Sometimes we want to teach our show dogs something flashy besides running around the ring, but what if that would do more harm? We want to keep their bodies strong, but not only because of their looks.
In Conformation, standing for long periods can be really taxing on your dog’s body. So, having a strong core is essential for good posture. The core is the body’s powerhouse and it’s important to keep your dog’s core strong in order to stand in the correct stance while being stacked for long periods of time.
A common trick that we like to teach our dogs (because it’s cute and flashy) is to “sit pretty.” But this is quite a controversial exercise because it puts a lot of pressure on their spine and risks the chance of them tipping over while balancing in that pose. Most people think that holding the pose is working their abdominal muscles, but it’s actually the lifting up into the pose that begins to contract the abs. Certain breeds (like any of the long-backed breeds like the Corgis, Basset Hounds, Great Danes, etc.) are more prone to injuries while in this pose, so it’s best to avoid this exercise even though it’s a very cute trick.
There are better exercises to choose from that will engage the core muscles better and in safer positions. Plus, most show people don’t want their dogs to be sitting much anyway, right?
Learning how to stack your dog is essential to performance. We want a dog’s feet in the correct positioning, and in order to maintain that positioning, your dog needs to have a strong core and quads that aren’t too tight for proper posture. If the muscles are too tight (or the core is too weak) they will not be able to lengthen and maintain their stance for long. A great core exercise for dogs is using planks.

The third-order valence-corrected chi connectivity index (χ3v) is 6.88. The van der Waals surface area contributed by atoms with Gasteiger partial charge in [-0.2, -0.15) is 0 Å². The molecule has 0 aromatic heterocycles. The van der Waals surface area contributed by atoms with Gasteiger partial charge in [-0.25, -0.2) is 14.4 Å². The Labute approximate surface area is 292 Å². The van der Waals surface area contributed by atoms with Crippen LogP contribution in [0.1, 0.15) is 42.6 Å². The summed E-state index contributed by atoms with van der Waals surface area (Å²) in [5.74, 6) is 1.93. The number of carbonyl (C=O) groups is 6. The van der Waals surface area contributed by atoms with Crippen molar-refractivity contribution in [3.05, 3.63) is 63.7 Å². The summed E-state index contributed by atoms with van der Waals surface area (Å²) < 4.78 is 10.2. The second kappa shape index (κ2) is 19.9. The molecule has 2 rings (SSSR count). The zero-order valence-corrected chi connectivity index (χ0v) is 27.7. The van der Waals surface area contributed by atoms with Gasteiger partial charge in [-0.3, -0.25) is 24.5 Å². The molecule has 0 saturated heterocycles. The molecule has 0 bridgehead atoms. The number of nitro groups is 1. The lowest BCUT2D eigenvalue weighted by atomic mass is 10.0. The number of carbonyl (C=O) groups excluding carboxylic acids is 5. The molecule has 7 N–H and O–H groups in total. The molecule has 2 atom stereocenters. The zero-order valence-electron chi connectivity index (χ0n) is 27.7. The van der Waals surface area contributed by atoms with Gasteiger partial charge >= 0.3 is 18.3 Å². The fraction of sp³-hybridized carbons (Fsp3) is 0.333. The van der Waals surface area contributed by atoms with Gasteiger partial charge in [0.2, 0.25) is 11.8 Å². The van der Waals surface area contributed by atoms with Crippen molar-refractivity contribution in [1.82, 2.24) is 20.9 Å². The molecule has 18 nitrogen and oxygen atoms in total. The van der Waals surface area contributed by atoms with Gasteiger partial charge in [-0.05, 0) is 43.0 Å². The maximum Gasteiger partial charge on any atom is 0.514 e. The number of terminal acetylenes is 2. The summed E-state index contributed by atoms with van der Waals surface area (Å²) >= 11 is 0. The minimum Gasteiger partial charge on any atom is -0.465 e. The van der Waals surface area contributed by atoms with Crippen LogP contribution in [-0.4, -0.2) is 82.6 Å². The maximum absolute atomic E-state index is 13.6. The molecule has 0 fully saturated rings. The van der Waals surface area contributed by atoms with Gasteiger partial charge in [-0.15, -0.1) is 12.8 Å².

Planks are having your dog stacked on a raised piece of equipment. Using stability pieces of equipment (equipment filled with air-like balance discs, propels, paw pods, peanuts, etc.) will test your dog’s core strength effectively and efficiently, and with less risk of injuries. (Note that height = might. The taller the piece of equipment, the more advanced is the exercise and the more room there is for injuries from getting on and off.) Simply ask your dog to work on standing on the equipment and complete a few reps for about a minute.
Once your dog is confident, you can start adding progressions like looking side-to-side and up-and-down while they stay in their plank positioning. These simple directional movements will shift their weight and they will have to stabilize to maintain their positioning. It’s harder than it looks! Go slow with these movements and be intentional with your hand placement and speed.
A well-conditioned dog in the ring has an exercise routine outside of the ring. To be able to naturally get into the correct stance—and hold it without discomfort—is what we’re looking for, as well as a nice gait. If your dog is showing signs of not being able to hold the stance, or their gait is off, it could be a sign of muscle tightness, lack of exercise, too much exercise, or something else going on that you’ll want to find the cause of—pronto. Having a well-rounded team of professionals like a canine masseuse, chiropractor, and personal trainer can be essential to their performance.
So, let’s forget about those tricks and treats from October and head into November with a little Planksgiving challenge! Practice those plank weight shifts all month long for a few minutes each day. Share your before and after photos with us @fitnesswithfido.fit on Facebook and please feel free to reach out for help!